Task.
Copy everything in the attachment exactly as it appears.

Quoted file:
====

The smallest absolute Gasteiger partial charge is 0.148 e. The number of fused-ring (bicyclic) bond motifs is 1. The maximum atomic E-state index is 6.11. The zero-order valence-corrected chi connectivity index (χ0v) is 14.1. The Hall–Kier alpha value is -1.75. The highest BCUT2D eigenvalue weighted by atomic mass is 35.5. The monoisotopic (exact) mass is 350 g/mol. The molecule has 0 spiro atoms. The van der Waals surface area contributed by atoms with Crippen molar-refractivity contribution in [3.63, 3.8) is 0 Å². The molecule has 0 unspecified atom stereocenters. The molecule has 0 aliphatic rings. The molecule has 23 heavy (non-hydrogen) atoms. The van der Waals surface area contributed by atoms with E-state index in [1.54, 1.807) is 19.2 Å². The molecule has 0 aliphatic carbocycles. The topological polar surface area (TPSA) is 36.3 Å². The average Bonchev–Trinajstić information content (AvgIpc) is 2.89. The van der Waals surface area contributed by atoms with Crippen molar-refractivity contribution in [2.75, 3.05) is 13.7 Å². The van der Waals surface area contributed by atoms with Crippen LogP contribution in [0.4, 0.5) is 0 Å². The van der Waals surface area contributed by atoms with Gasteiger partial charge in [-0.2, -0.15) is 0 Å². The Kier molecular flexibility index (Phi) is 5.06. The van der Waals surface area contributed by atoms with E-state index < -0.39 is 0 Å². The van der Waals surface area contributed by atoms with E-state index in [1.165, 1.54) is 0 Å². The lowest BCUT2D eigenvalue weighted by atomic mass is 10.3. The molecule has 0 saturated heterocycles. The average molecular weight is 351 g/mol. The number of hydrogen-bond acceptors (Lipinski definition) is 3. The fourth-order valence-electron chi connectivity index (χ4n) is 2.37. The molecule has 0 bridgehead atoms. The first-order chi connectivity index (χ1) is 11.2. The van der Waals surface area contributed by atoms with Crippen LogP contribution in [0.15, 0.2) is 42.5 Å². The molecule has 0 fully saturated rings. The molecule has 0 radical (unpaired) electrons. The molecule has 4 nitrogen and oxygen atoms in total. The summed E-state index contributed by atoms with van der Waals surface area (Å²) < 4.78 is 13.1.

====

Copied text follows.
The smallest absolute Gasteiger partial charge is 0.148 e. The number of fused-ring (bicyclic) bond motifs is 1. The maximum atomic E-state index is 6.11. The zero-order valence-corrected chi connectivity index (χ0v) is 14.1. The Hall–Kier alpha value is -1.75. The highest BCUT2D eigenvalue weighted by atomic mass is 35.5. The monoisotopic (exact) mass is 350 g/mol. The molecule has 0 spiro atoms. The van der Waals surface area contributed by atoms with Crippen molar-refractivity contribution in [3.63, 3.8) is 0 Å². The molecule has 0 unspecified atom stereocenters. The molecule has 0 aliphatic rings. The molecule has 23 heavy (non-hydrogen) atoms. The van der Waals surface area contributed by atoms with E-state index in [1.54, 1.807) is 19.2 Å². The molecule has 0 aliphatic carbocycles. The topological polar surface area (TPSA) is 36.3 Å². The average Bonchev–Trinajstić information content (AvgIpc) is 2.89. The van der Waals surface area contributed by atoms with Crippen molar-refractivity contribution in [2.75, 3.05) is 13.7 Å². The van der Waals surface area contributed by atoms with Crippen LogP contribution in [0.4, 0.5) is 0 Å². The van der Waals surface area contributed by atoms with Gasteiger partial charge in [-0.2, -0.15) is 0 Å². The Kier molecular flexibility index (Phi) is 5.06. The van der Waals surface area contributed by atoms with E-state index < -0.39 is 0 Å². The van der Waals surface area contributed by atoms with E-state index in [1.165, 1.54) is 0 Å². The lowest BCUT2D eigenvalue weighted by atomic mass is 10.3. The molecule has 0 saturated heterocycles. The average molecular weight is 351 g/mol. The number of hydrogen-bond acceptors (Lipinski definition) is 3. The fourth-order valence-electron chi connectivity index (χ4n) is 2.37. The molecule has 0 bridgehead atoms. The first-order chi connectivity index (χ1) is 11.2. The van der Waals surface area contributed by atoms with Crippen LogP contribution in [0.15, 0.2) is 42.5 Å². The molecule has 0 fully saturated rings. The molecule has 0 radical (unpaired) electrons. The molecule has 4 nitrogen and oxygen atoms in total. The summed E-state index contributed by atoms with van der Waals surface area (Å²) < 4.78 is 13.1.